50 Chilling Facts About The Sinking Of The Titanic

“Many brave things were done that night but none braver than by those few men playing minute after minute as the ship settled quietly lower and lower in the sea…the music they played serving alike as their own immortal requiem and their right to be recorded on the rulls of undying fame.” 
-Lawrence Beesley, Titanic Survivor

The sinking of the RMS Titanic in the early morning of April 15, 1912, is still considered one of the worst passenger ship disasters in history. Over 1,500 souls lost their lives that night due to the lack of lifeboats and a crew that was not prepared to handle such an incident.

There are many stories from the survivors and witnesses of that terrible night, recounting tales of heroism, as well as the deeds of cowards. The truth is that, unless we were there, it’s impossible to really know the fear and chaos that enveloped the passengers and crew as their “unsinkable” ship quickly descended beneath the waves.

While there are many known facts about the Titanic, many of them being featured in popular media, there are also quite a few things you might not know. From daring rescues to the unsung heroes of the night, we at FunnyAnd decided to compile a list of pretty incredible facts that might change your entire perspective on the sinking of the Titanic.

Personally, we found #37 quite chilling…

50. World’s Largest Ship

Image: Fine Art America

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At the time the RMS Titanic went into service, it was the largest passenger ship in the world. The ship measured 269 meters (882 feet) and was the largest man-made moving object on the planet. Today, the largest passenger ship is the Harmony of the Seas, measuring 362.12 meters.

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49. Not Environmentally Friendly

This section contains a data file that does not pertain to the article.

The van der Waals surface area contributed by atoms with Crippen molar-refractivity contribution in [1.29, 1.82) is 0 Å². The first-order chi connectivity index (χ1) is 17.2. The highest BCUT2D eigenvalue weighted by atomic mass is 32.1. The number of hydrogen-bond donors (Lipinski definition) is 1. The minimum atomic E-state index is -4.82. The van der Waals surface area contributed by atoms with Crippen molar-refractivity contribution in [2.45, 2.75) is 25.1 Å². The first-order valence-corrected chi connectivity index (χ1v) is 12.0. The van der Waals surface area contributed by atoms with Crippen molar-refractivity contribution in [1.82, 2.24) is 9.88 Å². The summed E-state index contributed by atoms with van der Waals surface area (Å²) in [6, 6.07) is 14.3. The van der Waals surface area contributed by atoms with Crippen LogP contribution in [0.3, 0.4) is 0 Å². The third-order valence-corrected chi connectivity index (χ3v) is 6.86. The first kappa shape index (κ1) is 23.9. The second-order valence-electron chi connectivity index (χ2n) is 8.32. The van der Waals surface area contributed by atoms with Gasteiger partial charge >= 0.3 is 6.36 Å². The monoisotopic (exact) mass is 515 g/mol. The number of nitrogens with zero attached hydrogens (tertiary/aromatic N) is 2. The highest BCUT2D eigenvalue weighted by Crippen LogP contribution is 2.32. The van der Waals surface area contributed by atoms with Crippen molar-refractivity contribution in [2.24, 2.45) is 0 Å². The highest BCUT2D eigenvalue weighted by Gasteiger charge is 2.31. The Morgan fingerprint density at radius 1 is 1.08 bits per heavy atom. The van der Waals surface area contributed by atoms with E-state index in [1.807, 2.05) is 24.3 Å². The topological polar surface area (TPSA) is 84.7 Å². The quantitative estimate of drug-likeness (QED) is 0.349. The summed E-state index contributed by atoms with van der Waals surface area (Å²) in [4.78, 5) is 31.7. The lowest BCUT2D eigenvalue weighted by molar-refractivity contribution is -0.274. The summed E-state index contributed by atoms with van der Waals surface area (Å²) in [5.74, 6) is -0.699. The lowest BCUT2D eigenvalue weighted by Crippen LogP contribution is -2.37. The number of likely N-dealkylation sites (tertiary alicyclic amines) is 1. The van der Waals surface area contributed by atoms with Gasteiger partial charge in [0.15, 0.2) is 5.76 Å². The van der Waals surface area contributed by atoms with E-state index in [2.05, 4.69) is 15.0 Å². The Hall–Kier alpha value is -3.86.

Image: The History Press

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Environmentalists would be protesting in the streets if the Titanic were running today because the ship burned over 600 tons of coal a day. This was shoveled into furnaces by a team of 176 men. Every 24 hours, 100 tons of ash was ejected directly into the sea. We can’t imagine what damage that did to the ecosystem. Maybe we can look at this as one benefit of the ship’s sinking?

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48. Putting On the Ritz

Image: Ultimate Titanic

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The Titanic is known for its stunning decor, but it wasn’t wholly original. The ship’s interiors were actually inspired by the Ritz Hotel in London. The facilities on board were really top of the line and included a gym, a Turkish bath, and a kennel for the first class dogs. There was even an onboard newspaper known as the Atlantic Bulletin that was printed every night, and it was offered in the First Class Smoking Room.

47. The First Class Passengers Loved to Drink

Image: BAMF Styles

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There was a very wide discrepancy between the first class passengers and those in the economy class. This was very clear in the amount of liqueur that was on deck for first class. According to documents, there were 20,000 bottles of beer, 1,500 bottles of wine, and 8,000 cigars on board.

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